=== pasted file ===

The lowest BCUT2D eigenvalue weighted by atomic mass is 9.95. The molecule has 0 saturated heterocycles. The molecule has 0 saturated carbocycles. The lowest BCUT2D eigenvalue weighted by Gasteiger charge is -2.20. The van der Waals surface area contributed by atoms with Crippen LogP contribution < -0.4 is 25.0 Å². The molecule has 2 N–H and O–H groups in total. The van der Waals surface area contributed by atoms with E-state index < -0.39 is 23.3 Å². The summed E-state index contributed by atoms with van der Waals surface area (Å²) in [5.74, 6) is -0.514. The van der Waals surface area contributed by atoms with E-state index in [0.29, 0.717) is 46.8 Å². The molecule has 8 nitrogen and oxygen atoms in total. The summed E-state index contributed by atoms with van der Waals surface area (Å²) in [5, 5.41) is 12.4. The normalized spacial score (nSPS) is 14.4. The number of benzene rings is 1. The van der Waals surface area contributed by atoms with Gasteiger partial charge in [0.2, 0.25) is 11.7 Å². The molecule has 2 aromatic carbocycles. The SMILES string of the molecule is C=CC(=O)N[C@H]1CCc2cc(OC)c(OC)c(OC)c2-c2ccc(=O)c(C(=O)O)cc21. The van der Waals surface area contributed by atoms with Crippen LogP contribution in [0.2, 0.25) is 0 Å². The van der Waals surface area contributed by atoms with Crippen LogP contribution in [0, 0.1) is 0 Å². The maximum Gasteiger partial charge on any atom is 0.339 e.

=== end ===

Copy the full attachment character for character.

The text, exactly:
The lowest BCUT2D eigenvalue weighted by atomic mass is 9.95. The molecule has 0 saturated heterocycles. The molecule has 0 saturated carbocycles. The lowest BCUT2D eigenvalue weighted by Gasteiger charge is -2.20. The van der Waals surface area contributed by atoms with Crippen LogP contribution < -0.4 is 25.0 Å². The molecule has 2 N–H and O–H groups in total. The van der Waals surface area contributed by atoms with E-state index < -0.39 is 23.3 Å². The summed E-state index contributed by atoms with van der Waals surface area (Å²) in [5.74, 6) is -0.514. The van der Waals surface area contributed by atoms with E-state index in [0.29, 0.717) is 46.8 Å². The molecule has 8 nitrogen and oxygen atoms in total. The summed E-state index contributed by atoms with van der Waals surface area (Å²) in [5, 5.41) is 12.4. The normalized spacial score (nSPS) is 14.4. The number of benzene rings is 1. The van der Waals surface area contributed by atoms with Gasteiger partial charge in [0.2, 0.25) is 11.7 Å². The molecule has 2 aromatic carbocycles. The SMILES string of the molecule is C=CC(=O)N[C@H]1CCc2cc(OC)c(OC)c(OC)c2-c2ccc(=O)c(C(=O)O)cc21. The van der Waals surface area contributed by atoms with Crippen LogP contribution in [0.2, 0.25) is 0 Å². The van der Waals surface area contributed by atoms with Crippen LogP contribution in [0, 0.1) is 0 Å². The maximum Gasteiger partial charge on any atom is 0.339 e.